Despite anger at NSA, German Pirate Party loses federal election

Despite mass outrage against global Internet surveillance programs revealed by U.S. National Security Agency whistleblower Edward Snowden, Germany isn’t turning to the Pirate Party for help.

The party received less than 2.2 percent of the popular federal vote, far below the 5 percent it needed to get a seat in national Parliament.

It’s a disappointing loss for the Pirates, who promote Internet-savvy ideals like copyright reform, government transparency, and, increasingly, anger at government surveillance. Documents leaked by Snowden have shown that Germany’s Bundesnachrichtendienst (BND) spy agency and the NSA have collaborated to spy on German citizens. That’s prompted random acts of outrage, including one from a light artist who projected “United Stasi of America” onto the U.S. Embassy in Berlin.

But other parties capitalized on that anger more successfully than the Pirates. Though tens of thousands of Germans in nearly 40 cities turned to protest against surveillance in July and early September, the Pirate Party shared organizational credit with the Greens and Left parties. On Thursday, Der Spiegel criticized the Pirates: “Though the party has ranted, protested and preached on the topic of government surveillance, they have not provided solutions that appeal to voters.”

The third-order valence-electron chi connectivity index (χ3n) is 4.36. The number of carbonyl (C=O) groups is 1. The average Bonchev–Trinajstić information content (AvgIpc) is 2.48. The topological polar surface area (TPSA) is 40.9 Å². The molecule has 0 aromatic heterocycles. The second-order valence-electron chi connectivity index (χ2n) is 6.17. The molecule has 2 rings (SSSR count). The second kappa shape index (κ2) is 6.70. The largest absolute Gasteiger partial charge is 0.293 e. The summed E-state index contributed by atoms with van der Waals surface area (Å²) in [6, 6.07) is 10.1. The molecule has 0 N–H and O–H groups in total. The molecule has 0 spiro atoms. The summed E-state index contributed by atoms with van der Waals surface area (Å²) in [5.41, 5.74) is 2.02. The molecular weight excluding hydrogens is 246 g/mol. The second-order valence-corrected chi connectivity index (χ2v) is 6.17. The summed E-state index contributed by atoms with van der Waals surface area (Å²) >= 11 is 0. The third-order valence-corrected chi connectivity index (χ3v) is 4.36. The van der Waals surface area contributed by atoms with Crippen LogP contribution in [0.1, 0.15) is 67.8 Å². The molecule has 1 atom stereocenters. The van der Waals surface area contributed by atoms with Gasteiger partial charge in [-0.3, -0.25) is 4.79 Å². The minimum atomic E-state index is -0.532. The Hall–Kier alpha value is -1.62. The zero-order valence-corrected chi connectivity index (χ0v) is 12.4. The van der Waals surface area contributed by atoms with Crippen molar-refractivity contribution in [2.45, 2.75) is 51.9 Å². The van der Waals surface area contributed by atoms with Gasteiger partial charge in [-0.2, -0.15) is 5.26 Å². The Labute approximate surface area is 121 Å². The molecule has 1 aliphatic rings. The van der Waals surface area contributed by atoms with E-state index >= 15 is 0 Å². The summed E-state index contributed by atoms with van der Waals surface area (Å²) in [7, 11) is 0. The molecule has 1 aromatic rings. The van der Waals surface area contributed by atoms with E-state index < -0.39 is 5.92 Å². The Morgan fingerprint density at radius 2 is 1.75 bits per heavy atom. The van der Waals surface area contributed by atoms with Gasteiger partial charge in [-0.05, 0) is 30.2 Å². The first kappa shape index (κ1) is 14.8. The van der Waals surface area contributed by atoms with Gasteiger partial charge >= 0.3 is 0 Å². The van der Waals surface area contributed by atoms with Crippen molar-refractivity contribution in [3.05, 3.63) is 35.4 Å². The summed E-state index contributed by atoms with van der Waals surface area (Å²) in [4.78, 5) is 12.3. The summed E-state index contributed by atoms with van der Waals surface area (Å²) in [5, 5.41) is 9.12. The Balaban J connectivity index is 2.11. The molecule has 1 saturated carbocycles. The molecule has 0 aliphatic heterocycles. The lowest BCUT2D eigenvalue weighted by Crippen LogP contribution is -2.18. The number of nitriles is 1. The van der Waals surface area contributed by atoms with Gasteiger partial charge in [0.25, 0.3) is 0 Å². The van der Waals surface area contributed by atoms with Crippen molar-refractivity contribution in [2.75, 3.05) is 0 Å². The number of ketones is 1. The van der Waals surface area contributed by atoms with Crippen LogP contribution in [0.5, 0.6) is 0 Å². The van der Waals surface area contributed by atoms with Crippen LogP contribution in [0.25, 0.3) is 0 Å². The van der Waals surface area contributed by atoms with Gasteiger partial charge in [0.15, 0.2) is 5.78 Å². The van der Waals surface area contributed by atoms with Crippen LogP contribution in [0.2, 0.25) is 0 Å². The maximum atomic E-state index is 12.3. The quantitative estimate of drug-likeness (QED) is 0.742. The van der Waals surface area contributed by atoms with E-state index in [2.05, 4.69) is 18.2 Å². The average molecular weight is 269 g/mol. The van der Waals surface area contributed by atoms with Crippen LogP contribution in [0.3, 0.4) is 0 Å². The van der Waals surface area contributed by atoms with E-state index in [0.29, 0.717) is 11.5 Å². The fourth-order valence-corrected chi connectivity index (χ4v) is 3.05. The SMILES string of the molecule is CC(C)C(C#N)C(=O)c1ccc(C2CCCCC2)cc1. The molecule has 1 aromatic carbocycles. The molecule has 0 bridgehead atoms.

Conversely, the Alternative for Deutchland Party, only seven months old, did more than twice as well in the election. Focused on the platform of Germany leaving the Euro, the AfD got 4.9 percent of the popular vote, missing actual representation by a hair. And adding insult to injury, Chancellor Angela Merkel, whom the Pirate Party recently tried to embarrass with a remote-controlled drone, won a resounding victory. Her Christian Democrat Party might have gotten Germany’s first absolute majority in the past 60 years.

Photo by Marion Doss/Flickr, remix by Fernando Alfonso III

Kevin Collier

Kevin Collier

A former senior politics reporter for the Daily Dot, Kevin Collier focuses on privacy, cybersecurity, and issues of importance to the open internet. Since leaving the Daily Dot in March 2016, he has served as a reporter for Vocativ and a cybersecurity correspondent for BuzzFeed.